Do the Principles for Financial Reporting Recognized by the American Council on Education Constitute Generally Accepted Accounting Principles for Nonprofit Organizations?
Presented before the Eastern Association of College and University Business Officers, New York — March 1969
WHEN OUR MODERATOR invited me to speak today, he suggested that
I address myself to problems of reporting what might arise as a result of the recommendations contained in the revised edition of College and University Business Administration (CUBA). The question that occurred to me immediately, probably because I am a practicing certified public accountant, was, Do the accounting principles recognized by the American Council on Education (Council) and contained in the revised edition of CUBA constitute generally accepted accounting principles?
This question is relevant to me professionally because it bears on the type of opinion I would express on financial statements that conform to or deviate from the recommended principles contained in the revised CUBA. The question should be relevant to you as college and university business officers because adherence to generally accepted accounting principles best achieves the objective of fair, consistent, and uniform reporting being demanded increasingly by governmental and private agencies, donors, creditors, and the general public.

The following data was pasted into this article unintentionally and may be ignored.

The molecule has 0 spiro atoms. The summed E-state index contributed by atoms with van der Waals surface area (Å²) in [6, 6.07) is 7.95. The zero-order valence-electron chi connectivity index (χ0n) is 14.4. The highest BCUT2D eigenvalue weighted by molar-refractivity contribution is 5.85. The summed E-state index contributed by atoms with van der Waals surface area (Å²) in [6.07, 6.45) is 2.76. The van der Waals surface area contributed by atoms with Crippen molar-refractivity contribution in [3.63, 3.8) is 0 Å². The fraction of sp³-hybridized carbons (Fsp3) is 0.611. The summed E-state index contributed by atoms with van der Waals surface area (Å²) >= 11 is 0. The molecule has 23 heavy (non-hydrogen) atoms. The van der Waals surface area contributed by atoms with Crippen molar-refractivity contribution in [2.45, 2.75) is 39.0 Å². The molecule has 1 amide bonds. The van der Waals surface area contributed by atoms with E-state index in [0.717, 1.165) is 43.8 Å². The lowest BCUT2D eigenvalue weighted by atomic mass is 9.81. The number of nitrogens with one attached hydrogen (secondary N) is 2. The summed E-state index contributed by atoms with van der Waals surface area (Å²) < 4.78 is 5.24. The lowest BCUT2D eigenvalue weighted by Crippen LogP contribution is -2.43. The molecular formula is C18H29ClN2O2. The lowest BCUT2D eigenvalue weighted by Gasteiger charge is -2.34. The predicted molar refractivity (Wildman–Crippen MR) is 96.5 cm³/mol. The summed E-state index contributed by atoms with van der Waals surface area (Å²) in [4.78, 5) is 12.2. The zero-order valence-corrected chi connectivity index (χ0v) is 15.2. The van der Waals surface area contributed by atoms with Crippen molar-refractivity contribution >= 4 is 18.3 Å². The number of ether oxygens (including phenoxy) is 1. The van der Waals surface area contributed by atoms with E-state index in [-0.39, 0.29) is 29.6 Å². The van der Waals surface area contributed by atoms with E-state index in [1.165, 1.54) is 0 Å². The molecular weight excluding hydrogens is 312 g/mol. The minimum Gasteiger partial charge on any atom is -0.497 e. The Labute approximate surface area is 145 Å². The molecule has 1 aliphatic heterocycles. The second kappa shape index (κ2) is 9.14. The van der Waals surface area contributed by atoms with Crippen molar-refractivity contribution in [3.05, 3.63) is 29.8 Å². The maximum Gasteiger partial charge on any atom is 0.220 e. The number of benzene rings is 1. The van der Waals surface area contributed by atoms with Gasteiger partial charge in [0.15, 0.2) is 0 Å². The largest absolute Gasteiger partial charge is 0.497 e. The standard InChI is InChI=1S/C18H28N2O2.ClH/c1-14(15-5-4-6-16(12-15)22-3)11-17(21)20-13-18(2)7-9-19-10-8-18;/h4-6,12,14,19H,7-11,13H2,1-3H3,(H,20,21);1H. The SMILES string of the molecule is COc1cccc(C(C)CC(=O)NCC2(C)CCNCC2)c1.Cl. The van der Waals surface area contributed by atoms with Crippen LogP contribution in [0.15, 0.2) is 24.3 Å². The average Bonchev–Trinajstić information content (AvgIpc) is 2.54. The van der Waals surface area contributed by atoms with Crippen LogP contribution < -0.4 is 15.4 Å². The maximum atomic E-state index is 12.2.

I first approached this question by researching the applicable literature
of the American Institute of Certified Public Accountants, seeking some reference therein to the earlier 1952 edition of CUBA or to the current one. My research, while not entirely fruitless, did little to resolve the question. The AICPA has neither endorsed nor disapproved the applicability of the principles contained in either edition of CUBA, and it has not issued a pronouncement of its own on college and university accounting principles. In fact, the AICPAs' Accounting Principles Board has stated that its pronouncements have been directed primarily to business enterprises organized for profit.
Practitioners expressing opinions on financial statements on nonprofit
organizations are guided by the statement of the American Institute's
Committee on Auditing Procedure contained in Statement on Auditing Procedure No. 33 issued in 1963. With reference to nonprofit
by ALBERT A. CARDONE Principal, New York Office